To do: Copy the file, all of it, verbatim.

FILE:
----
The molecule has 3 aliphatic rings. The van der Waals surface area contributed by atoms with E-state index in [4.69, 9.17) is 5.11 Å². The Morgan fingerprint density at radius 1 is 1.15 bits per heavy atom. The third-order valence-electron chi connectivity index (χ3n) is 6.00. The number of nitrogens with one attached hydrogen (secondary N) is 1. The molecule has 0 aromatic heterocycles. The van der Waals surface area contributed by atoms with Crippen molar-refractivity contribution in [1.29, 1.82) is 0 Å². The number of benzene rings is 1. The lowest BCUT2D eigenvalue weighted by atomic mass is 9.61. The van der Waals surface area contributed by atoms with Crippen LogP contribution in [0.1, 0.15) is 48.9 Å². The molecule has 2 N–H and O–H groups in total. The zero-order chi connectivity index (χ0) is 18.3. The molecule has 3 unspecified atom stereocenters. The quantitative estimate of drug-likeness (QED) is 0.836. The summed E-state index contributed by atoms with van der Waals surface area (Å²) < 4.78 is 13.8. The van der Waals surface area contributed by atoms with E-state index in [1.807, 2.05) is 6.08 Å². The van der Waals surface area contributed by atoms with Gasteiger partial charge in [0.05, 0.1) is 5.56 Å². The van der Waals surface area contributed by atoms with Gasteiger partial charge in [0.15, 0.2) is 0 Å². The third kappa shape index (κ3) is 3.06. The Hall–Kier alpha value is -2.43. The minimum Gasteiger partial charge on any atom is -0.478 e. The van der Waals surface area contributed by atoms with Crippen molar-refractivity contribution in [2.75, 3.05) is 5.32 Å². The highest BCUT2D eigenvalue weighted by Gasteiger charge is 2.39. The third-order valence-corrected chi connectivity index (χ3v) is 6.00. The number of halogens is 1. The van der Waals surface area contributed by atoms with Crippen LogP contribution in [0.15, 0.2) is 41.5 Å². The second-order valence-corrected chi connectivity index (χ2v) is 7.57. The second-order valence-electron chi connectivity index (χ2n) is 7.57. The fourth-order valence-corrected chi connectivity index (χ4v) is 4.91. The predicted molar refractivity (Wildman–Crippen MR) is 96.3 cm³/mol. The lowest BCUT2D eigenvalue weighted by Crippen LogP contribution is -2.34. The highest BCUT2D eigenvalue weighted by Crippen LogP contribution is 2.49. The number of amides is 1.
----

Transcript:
The molecule has 3 aliphatic rings. The van der Waals surface area contributed by atoms with E-state index in [4.69, 9.17) is 5.11 Å². The Morgan fingerprint density at radius 1 is 1.15 bits per heavy atom. The third-order valence-electron chi connectivity index (χ3n) is 6.00. The number of nitrogens with one attached hydrogen (secondary N) is 1. The molecule has 0 aromatic heterocycles. The van der Waals surface area contributed by atoms with Crippen molar-refractivity contribution in [1.29, 1.82) is 0 Å². The number of benzene rings is 1. The lowest BCUT2D eigenvalue weighted by atomic mass is 9.61. The van der Waals surface area contributed by atoms with Crippen LogP contribution in [0.1, 0.15) is 48.9 Å². The molecule has 2 N–H and O–H groups in total. The zero-order chi connectivity index (χ0) is 18.3. The molecule has 3 unspecified atom stereocenters. The quantitative estimate of drug-likeness (QED) is 0.836. The summed E-state index contributed by atoms with van der Waals surface area (Å²) < 4.78 is 13.8. The van der Waals surface area contributed by atoms with E-state index in [1.807, 2.05) is 6.08 Å². The van der Waals surface area contributed by atoms with Gasteiger partial charge in [0.05, 0.1) is 5.56 Å². The van der Waals surface area contributed by atoms with Gasteiger partial charge in [0.15, 0.2) is 0 Å². The third kappa shape index (κ3) is 3.06. The Hall–Kier alpha value is -2.43. The minimum Gasteiger partial charge on any atom is -0.478 e. The van der Waals surface area contributed by atoms with Crippen molar-refractivity contribution in [2.75, 3.05) is 5.32 Å². The highest BCUT2D eigenvalue weighted by Gasteiger charge is 2.39. The third-order valence-corrected chi connectivity index (χ3v) is 6.00. The number of halogens is 1. The van der Waals surface area contributed by atoms with Crippen LogP contribution in [0.15, 0.2) is 41.5 Å². The second-order valence-corrected chi connectivity index (χ2v) is 7.57. The second-order valence-electron chi connectivity index (χ2n) is 7.57. The fourth-order valence-corrected chi connectivity index (χ4v) is 4.91. The predicted molar refractivity (Wildman–Crippen MR) is 96.3 cm³/mol. The lowest BCUT2D eigenvalue weighted by Crippen LogP contribution is -2.34. The highest BCUT2D eigenvalue weighted by Crippen LogP contribution is 2.49. The number of amides is 1.